I am currently working on a Westerfield B&O M-15H box car. A fun kit with interesting Indestructible ends. It comes with finely cast resin ladders and stirrup steps. But, I’m clumsy and I wonder how long those delicate stirrup steps will last?

I decided to replace the stirrups with scratch-built versions made from brass. There were two chief difficulties…

Firstly, I wanted to use .010″ thick brass as the steps are formed with a twist at each end so they can be mounted to the side sill.

In order to do this I had to cut my own strips from .010″ brass sheet (brass strips do not come in this thickness as far as I know). I have written about this in a previous posting – STIRRUP STEPS Pt1 – but to recap:

I’m not really set up to do metalwork, but this is how I have cut brass strip from .010” sheet stock. I made a fixture base of 1×3 poplar with feet that I could clamp to a table. I clamp the brass sheet in between it and another 1×3 block on top.

I set the brass sheet to protrude past the upper block the width desired plus the width of the saw blade. A strip of styrene is used as a gauge to do this. In this case, I wanted the strip width to be .040″.

The saw is fine-toothed from Excel. I held the saw blade against the upper block and it did not take long to saw through the brass stock. After each strip cut, I back off the upper block into uncut wood on the base. After cutting a brass strip, a little filing on the edges cleans it up. Crude, but it works.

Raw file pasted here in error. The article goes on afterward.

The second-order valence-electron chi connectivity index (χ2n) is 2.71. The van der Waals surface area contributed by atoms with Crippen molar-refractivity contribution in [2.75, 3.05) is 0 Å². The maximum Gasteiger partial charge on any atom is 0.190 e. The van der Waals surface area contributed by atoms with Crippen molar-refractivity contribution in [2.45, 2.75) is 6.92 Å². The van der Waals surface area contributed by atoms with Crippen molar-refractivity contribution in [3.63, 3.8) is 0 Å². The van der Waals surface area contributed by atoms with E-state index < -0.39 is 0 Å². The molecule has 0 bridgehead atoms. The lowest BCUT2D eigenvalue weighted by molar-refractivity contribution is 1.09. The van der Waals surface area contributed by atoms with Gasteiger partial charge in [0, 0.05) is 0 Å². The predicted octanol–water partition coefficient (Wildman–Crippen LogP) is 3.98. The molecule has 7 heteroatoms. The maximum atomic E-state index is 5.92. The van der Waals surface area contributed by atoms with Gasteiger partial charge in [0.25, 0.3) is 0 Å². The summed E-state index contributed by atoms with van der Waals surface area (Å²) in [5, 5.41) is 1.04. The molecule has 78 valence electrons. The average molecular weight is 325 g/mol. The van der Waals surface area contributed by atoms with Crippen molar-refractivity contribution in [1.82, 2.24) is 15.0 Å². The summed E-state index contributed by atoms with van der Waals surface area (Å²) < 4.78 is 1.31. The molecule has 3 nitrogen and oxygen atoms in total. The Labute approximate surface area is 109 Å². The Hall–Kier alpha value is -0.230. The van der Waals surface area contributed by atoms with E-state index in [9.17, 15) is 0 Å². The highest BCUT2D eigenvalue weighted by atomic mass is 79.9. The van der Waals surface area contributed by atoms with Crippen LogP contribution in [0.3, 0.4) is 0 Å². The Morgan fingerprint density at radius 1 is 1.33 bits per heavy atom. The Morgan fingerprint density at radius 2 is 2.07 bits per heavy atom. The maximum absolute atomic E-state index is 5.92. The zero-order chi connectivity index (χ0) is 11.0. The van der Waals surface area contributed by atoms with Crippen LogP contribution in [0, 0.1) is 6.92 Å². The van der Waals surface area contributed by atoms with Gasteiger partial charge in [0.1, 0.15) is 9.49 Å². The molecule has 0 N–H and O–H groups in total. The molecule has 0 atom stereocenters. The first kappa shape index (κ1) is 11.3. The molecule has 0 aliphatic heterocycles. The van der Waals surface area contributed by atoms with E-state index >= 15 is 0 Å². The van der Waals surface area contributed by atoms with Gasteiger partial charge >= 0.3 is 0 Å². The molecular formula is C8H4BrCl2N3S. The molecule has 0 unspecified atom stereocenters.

The other difficulty was in my desire to pin the stirrup to the model, rather than just to glue it face-mounted onto the side sill. Pinning them will provide more strength. To add pins means drilling the brass. To keep the drill point from wandering I need to spot a depression. To do this I made a drill spotting fixture from styrene as follows;

Prior to using the spotting fixture, I bent up the brass strips into their respective shapes using two needle nose pliers and the Westerfield parts as a guide. These stirrup steps angle out away from the car and by bending the mounting tabs like that, I am able to insert a leg of the stirrup into the spotting fixture. To drill the hole, I used a #80 drill (.0135″ diameter) in a pin vise and gave it a good number of turns. It didn’t matter if I didn’t drill the hole all the way through, I just wanted to start a hole so I could finish drilling it without the fixture. This worked well – it doesn’t take much to drill through .010″ thick brass.

To solder a pin on each leg, I made another simple fixture:

I only soldered one pin, then drilled its mounting hole in the car side sill. I installed the stirrup into this hole. Then positioning the hole on the other end of the stirrup, I drilled the second hole into the side sill. I removed the stirrup and soldered on the other pin. Lastly, I trimmed the length of the pin on both ends using a flush cutter – I trimmed the outside length short to look like a mounting rivet.

Here is a picture of the fixture, the Westerfield resin parts (the wide stirrup goes on the right end of the car, under the ladder, and the other narrow one goes on the left end), a test strip, and two of my scratched steps.

And here is the wide one mounted on the model…